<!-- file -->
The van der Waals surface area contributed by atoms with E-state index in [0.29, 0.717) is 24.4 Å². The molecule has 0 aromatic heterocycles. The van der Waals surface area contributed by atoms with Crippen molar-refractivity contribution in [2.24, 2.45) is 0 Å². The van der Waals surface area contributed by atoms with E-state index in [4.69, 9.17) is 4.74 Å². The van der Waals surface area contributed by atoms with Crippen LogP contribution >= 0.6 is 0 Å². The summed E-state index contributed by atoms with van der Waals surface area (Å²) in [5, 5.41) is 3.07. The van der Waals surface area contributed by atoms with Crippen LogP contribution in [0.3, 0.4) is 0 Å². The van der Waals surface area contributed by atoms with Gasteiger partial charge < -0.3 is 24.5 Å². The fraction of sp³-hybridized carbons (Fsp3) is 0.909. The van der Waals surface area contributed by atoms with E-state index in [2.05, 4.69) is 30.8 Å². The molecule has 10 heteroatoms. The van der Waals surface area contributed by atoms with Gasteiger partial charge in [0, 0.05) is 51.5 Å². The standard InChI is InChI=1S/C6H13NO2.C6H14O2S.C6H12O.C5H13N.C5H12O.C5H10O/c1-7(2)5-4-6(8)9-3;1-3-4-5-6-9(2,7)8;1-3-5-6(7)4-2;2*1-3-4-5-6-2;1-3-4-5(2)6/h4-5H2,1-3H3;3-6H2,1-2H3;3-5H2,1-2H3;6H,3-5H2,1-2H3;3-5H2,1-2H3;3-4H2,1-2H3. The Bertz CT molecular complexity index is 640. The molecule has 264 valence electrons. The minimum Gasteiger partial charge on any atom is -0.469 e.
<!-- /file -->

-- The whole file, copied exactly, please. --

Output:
The van der Waals surface area contributed by atoms with E-state index in [0.29, 0.717) is 24.4 Å². The molecule has 0 aromatic heterocycles. The van der Waals surface area contributed by atoms with Crippen molar-refractivity contribution in [2.24, 2.45) is 0 Å². The van der Waals surface area contributed by atoms with E-state index in [4.69, 9.17) is 4.74 Å². The van der Waals surface area contributed by atoms with Crippen LogP contribution >= 0.6 is 0 Å². The summed E-state index contributed by atoms with van der Waals surface area (Å²) in [5, 5.41) is 3.07. The van der Waals surface area contributed by atoms with Crippen LogP contribution in [0.3, 0.4) is 0 Å². The van der Waals surface area contributed by atoms with Gasteiger partial charge < -0.3 is 24.5 Å². The fraction of sp³-hybridized carbons (Fsp3) is 0.909. The van der Waals surface area contributed by atoms with E-state index in [2.05, 4.69) is 30.8 Å². The molecule has 10 heteroatoms. The van der Waals surface area contributed by atoms with Gasteiger partial charge in [0, 0.05) is 51.5 Å². The standard InChI is InChI=1S/C6H13NO2.C6H14O2S.C6H12O.C5H13N.C5H12O.C5H10O/c1-7(2)5-4-6(8)9-3;1-3-4-5-6-9(2,7)8;1-3-5-6(7)4-2;2*1-3-4-5-6-2;1-3-4-5(2)6/h4-5H2,1-3H3;3-6H2,1-2H3;3-5H2,1-2H3;6H,3-5H2,1-2H3;3-5H2,1-2H3;3-4H2,1-2H3. The Bertz CT molecular complexity index is 640. The molecule has 264 valence electrons. The minimum Gasteiger partial charge on any atom is -0.469 e.